Gee worked for Bond (for international development) as Campaigns Communications Officer, co-ordinating the 2009 Put People First campaign and 2008 Stand Up and Take Action against Poverty and Inequality campaign.
In 2015, moving from political campaigning to faith-based activism, Gee was the Campaign Strategy Lead at the UK Christian development organisation, Christian Aid,where he was part of the faith-based organising team working together with Muslims and Jews for action on climate change.
In 2016, Gee led the Big Church Switch, encouraging British churches to switch to a renewable energy provider.
Gee is a Quaker, and in 2011 appeared on a poster advertising the Religious Society of Friends (Quakers) in Britain.Gee delivered prepared ministry on the subject of "movement building" to Britain Yearly Meeting, the national annual meeting of Quakers in Britain, in 2016. Gee built on this further when he was invited by the George Gorman Memorial Fund to deliver the George Gorman Lecture at Britain Yearly Meeting in 2017, exploring themes of power, diversity, and the spiritual root of political action within the Religious Society of Friends. He has been involved in promoting Britain Yearly Meeting's Sanctuary Everywhere programme in response to forced migration.
Gee, T (2011) Counterpower: making change happen New Internationalist Publishing: Oxford, UK
Gee, T (2013) You can't evict an idea: What can we learn from Occupy? Housmans: London, UK
Gee, T (2019) Why I am a Pacifist: A call for a more nonviolent world. John Hunt: London, UK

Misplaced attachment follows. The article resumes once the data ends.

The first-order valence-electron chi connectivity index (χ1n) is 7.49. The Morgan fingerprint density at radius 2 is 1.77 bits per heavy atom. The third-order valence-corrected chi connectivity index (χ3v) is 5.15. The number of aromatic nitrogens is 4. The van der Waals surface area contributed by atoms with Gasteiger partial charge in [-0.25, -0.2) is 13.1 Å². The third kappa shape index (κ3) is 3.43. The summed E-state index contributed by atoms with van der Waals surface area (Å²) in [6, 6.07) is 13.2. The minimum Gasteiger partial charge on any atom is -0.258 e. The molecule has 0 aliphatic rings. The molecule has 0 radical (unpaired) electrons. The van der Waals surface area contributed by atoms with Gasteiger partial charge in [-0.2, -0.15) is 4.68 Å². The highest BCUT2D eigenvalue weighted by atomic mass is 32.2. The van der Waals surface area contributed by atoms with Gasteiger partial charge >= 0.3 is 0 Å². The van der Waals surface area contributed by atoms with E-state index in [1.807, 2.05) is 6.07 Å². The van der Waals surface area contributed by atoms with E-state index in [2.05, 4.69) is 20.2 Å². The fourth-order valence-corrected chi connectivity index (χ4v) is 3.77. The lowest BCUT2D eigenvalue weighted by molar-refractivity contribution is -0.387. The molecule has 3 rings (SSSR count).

Gee, T (2022) "Open for Liberation - an activist reads the bible"
Gee, T (2012) The children of the children of the revolution. In: Coatman, C. & Shrubsole, G. [Ed] Regeneration Lawrence & Wisehart: London, UK 109-116
Gee, T (2008) Is Poverty History Yet? Scottish Left Review (47) 20-21
Gee, T (2008) Will Red and Green Ever be Seen? Scottish Left Review (46) 18-19
Gee, T (2013) You cannot be free if you are poor Peace News (2562)
Gee, T (2013) The battle for Mandela's legacy is only beginning The Independent 3 July 2013
Gee, T (2014) Yasuni: a cautionary tale New Internationalist (471) 38-40
Tim produced the film "Marikana's Precious Metal", a 2018 film marking the sixth anniversary of the South African Marikana massacre, when striking mine workers were fired on by security forces. Seventeen workers died.
George Keith was a Scottish religious leader, a Presbyterian turned Quaker turned Anglican. He was born in Peterhead, Aberdeenshire, Scotland, to a Presbyterian family and received an M.A. from the University of Aberdeen. Keith joined the Religious Society of Friends (Quakers) in the 1660s, accompanying George Fox, William Penn, and Robert Barclay on a mission to the Netherlands and Germany in 1677.
Thomas Sheridan is a Scottish politician who served as convenor of Solidarity from 2019 to 2021. He previously served as convenor of the Scottish Socialist Party (SSP) from 1998 to 2004 and as co-convenor of Solidarity from 2006 to 2016. He was a Member of the Scottish Parliament (MSP) for the Glasgow region from 1999 to 2007.
The Yearly Meeting of the Religious Society of Friends (Quakers) in Britain, also known as Britain Yearly Meeting, is a Yearly Meeting of the Religious Society of Friends (Quakers) in England, Scotland, Wales, the Channel Islands and the Isle of Man. It is the national organisation of Quakers living in Britain. Britain Yearly Meeting refers to both the religious gathering and the organisation. "Yearly Meeting", or "Yearly Meeting Gathering" are usually the names given to the annual gathering of British Quakers. Quakers in Britain is the name the organisation is commonly known by.